Samarium-153 EDTMP: This radiopharmaceutical has a short physical half-life of 1.9 days. This can be advantageous in that it is easier to administer repeated doses. However, it makes manufacturing and delivery a more difficult problem. The range of its beta particles is short (average 0.55 mm) resulting in good bone to marrow ratios ranging between 2-5.5. Myelotoxicity has been manageable at the approved dose schedule (1 mCi/kg), and efficacy is in a similar range as Sr-89 (Turner and Claringbold, 1991; Farhangi et al., 1992; Collins et al., 1993; Resche et al., 1997). At high levels of administered Sm-153, an increase in survival of patients with metastatic prostate cancer was demonstrated, but at the cost of severe myelotoxicity (Collins et al., 1993).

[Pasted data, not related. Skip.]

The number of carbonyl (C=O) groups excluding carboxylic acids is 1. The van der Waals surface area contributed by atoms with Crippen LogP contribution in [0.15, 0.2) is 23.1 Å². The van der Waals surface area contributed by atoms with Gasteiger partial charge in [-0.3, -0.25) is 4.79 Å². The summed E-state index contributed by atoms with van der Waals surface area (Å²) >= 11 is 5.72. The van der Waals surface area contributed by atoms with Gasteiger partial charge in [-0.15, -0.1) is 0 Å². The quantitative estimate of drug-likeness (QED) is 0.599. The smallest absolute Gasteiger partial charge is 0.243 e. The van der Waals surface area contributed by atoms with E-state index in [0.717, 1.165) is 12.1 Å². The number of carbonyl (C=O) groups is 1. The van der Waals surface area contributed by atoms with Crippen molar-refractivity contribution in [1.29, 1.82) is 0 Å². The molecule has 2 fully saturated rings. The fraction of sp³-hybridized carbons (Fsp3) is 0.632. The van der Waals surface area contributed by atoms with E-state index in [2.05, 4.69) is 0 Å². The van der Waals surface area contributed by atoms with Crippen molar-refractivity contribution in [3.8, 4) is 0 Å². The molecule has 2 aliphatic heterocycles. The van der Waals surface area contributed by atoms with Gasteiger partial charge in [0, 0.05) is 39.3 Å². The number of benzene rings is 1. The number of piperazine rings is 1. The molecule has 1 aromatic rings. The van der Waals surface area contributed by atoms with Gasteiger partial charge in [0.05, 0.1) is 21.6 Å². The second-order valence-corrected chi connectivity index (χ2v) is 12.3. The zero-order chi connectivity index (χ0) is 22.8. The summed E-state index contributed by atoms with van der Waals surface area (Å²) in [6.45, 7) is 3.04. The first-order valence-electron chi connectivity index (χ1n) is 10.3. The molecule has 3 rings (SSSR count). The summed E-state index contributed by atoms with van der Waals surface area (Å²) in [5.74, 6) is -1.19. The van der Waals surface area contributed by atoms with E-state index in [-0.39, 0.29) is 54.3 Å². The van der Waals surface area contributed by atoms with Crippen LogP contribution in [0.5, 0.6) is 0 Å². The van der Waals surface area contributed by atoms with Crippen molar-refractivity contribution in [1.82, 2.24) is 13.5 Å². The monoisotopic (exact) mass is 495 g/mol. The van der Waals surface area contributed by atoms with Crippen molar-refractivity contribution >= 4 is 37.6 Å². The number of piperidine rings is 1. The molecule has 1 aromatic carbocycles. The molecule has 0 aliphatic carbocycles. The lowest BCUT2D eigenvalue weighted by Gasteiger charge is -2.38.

Pharmacokinetics: A series of chelates labeled with 153Sm, an easily produced radionuclide, was studied by Goeckler et al. (1987) for the purpose of developing an agent with a relatively short physical half-life, beta emissions with a short range in tissue in order to reduce marrow dose, and a suitable gamma emission for monitoring distribution. The chelate, which gave the best distribution in rats, was ethylenediamine-tetramethylene phosphonate (EDTMP). It was found that 57.71±4.04% was deposited in the skeleton, while blood activity was 0.032±0.016% and liver was 0.252±0.038% of administered activity at 2 hours. The bone/blood ratio was 1833± 1274 and bone/muscle ratio 1459± 505. Urinary excretion was even more rapid than with 99mTc MDP with excretion complete by 2 hours. Bone uptake reached a maximum at 1 hour. Studies in human beings (Singh et al., 1989) showed nearly identical distribution of 153Sm EDTMP and 99mTc MDP with very similar lesion to normal bone ratios. The percent administered activity remaining in whole blood was 5.17± 1.05% at 2 hours and 2.09± 0.52% at 4 hours. Cumulative urinary excretion was over 50% by 8 hours and remained unchanged thereafter. A somewhat larger series of patients was studied by Bayouth et al. (1994). The initial T½ of blood disappearance was 5.5± 1.1 minutes and a slower component was 65.4± 9.6 minutes. They found less than 1% of the injected activity remaining in blood at 5 hours. Skeletal uptake averaged 52.2± 18.0%. The biological T½ for whole body retention (assumed to be in the skeleton) was determined to be 520 hours.